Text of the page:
Recently, a publication caught my eye: Creatives in Japan – keywords to know the front line of creatives in Japan. Let me tell you why.
Purchased at Junkudo on Shijodoori, Kyoto in October 2011
There is no such thing as a shortage of publications in Japan. On the contrary, upon entering most bookshops, one feels that all possible subjects have already found a publisher and a buyer. Books, magazines, magazines, books, all colours, all sizes, all textures. The million-copies best-seller how to clean the house effectively competing against the whole technology section, the Fukushima nuclear disaster special corner, the hard-to-find German literature shelf, the dazzling leadership books or the indispensable companions to anger management, the girls and ribbons glitter multi-section at all exits. Plus hundreds of good publications dedicated to art, photography, design, new media. Just close your eyes and take your pick.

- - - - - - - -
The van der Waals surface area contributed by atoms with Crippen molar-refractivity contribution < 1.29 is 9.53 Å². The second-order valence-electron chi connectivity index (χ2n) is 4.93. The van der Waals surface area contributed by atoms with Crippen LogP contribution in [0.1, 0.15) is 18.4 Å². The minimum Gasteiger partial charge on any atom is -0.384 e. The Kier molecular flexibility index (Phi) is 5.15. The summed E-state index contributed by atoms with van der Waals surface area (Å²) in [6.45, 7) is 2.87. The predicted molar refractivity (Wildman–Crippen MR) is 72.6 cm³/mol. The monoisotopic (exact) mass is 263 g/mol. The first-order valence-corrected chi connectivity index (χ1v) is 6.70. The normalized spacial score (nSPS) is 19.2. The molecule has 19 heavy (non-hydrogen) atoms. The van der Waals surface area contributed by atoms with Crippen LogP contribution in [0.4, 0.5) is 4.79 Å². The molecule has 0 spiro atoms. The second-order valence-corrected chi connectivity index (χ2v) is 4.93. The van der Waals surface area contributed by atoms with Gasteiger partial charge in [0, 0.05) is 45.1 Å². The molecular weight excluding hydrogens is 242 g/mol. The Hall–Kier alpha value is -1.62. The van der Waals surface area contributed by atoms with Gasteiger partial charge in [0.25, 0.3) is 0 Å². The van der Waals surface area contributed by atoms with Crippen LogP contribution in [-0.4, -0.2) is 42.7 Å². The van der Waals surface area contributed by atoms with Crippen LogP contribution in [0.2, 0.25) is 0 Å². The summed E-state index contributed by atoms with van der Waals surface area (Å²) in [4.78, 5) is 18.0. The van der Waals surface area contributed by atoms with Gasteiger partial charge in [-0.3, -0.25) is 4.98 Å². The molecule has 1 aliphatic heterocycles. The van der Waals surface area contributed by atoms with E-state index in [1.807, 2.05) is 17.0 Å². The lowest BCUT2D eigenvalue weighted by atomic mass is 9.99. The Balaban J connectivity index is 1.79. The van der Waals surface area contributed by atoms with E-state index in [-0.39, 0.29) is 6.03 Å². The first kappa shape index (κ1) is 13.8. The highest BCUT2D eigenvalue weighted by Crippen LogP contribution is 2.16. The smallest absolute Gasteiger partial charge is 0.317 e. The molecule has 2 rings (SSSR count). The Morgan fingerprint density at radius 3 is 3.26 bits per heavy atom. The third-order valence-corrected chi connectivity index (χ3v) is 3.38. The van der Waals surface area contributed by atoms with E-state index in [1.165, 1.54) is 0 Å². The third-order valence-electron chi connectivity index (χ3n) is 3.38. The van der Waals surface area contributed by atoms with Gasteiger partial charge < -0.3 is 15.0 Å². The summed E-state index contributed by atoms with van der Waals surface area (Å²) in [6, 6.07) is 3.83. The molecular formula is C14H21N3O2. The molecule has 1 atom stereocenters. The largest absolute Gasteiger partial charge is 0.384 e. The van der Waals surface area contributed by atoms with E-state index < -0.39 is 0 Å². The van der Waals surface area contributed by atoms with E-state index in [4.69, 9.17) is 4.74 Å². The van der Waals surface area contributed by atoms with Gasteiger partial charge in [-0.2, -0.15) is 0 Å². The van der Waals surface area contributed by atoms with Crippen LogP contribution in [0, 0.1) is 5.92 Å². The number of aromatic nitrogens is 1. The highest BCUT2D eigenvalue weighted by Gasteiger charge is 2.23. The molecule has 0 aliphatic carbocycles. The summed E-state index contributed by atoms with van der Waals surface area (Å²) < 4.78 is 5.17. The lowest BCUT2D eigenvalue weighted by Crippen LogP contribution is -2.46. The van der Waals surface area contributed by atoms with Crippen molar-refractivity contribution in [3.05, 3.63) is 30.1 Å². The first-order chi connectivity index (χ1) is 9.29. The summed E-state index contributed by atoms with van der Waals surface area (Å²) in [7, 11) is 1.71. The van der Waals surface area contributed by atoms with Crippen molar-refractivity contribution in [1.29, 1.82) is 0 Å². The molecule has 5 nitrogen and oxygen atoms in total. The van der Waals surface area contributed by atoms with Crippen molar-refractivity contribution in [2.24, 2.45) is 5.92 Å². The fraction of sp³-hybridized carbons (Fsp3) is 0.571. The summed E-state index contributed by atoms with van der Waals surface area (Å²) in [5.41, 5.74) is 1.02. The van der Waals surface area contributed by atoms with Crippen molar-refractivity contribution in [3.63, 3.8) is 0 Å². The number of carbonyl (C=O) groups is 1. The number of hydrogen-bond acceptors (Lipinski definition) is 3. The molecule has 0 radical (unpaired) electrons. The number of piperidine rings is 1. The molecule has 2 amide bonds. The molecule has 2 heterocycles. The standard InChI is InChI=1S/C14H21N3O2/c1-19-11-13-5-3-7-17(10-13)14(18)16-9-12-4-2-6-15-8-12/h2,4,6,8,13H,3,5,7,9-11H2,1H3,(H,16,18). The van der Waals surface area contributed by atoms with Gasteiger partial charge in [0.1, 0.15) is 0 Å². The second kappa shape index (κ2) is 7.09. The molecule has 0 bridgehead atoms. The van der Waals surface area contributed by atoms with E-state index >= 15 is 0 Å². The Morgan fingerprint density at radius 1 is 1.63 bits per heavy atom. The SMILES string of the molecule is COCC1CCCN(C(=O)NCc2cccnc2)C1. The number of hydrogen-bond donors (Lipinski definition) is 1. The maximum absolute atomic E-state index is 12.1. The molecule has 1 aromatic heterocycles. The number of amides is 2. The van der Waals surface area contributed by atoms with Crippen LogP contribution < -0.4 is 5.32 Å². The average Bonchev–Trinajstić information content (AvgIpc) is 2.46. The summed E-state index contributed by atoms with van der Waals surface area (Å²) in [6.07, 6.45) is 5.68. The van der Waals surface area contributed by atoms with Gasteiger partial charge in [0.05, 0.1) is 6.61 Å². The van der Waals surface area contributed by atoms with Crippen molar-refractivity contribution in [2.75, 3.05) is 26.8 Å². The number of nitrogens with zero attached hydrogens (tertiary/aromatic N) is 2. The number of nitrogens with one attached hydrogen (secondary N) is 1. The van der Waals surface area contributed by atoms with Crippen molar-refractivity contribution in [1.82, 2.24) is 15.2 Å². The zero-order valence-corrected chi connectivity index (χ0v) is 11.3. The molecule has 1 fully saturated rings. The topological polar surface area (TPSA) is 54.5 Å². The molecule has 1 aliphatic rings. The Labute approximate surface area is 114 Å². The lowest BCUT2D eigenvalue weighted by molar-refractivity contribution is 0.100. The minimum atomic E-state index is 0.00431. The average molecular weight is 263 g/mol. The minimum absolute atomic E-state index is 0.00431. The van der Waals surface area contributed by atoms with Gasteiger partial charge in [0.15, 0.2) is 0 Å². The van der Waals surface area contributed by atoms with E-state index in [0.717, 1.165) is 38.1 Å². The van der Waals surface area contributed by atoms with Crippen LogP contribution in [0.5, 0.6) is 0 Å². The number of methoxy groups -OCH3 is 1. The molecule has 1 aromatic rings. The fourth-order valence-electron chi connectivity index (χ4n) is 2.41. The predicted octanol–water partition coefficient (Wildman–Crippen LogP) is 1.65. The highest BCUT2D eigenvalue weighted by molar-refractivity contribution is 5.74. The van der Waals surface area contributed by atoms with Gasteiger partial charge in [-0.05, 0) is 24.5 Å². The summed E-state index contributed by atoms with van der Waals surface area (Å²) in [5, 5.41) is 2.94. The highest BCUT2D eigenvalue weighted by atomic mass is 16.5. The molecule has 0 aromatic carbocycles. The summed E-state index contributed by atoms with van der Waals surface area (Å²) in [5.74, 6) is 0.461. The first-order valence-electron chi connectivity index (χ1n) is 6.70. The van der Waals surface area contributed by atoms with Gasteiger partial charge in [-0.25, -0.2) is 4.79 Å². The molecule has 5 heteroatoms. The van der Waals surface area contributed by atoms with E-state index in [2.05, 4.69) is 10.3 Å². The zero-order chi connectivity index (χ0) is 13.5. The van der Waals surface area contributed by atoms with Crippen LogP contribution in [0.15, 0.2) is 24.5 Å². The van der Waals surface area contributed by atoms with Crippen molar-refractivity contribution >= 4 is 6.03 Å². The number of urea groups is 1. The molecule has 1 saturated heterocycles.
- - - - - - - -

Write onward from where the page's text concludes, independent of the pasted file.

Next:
Yet, how much is it globally known about creativity today in Japan? Without reading Japanese, without being in Japan, the access to Japan’s creative contemporariness is rather restricted, for in truth, bilingual editions and foreign translations are excessively rare. Finally, this problem has been given proper consideration. In 2010, the creative journal Quotation’s editor-in-chief Toru Hachiga launched the special edition Creatives in Japan – keywords to know the front line of creatives in Japan.
With 186 pages of information on people, places, media/products, comprising images of creative works and concise profiles, Creatives in Japan is an enjoyable Japanese-English bilingual publication on young artists and serious ideas, and a promising undertaking in the right direction.
We have been expecting such a publication for quite a while. Thank you, Toru, Quotation, BNN and Gradation Blue.
BNN international also has a cool English-language blog on various topics about design in Japan. You can visit the blog here.
For those interested to purchase Creatives in Japan see more on:
amazon.co.uk here .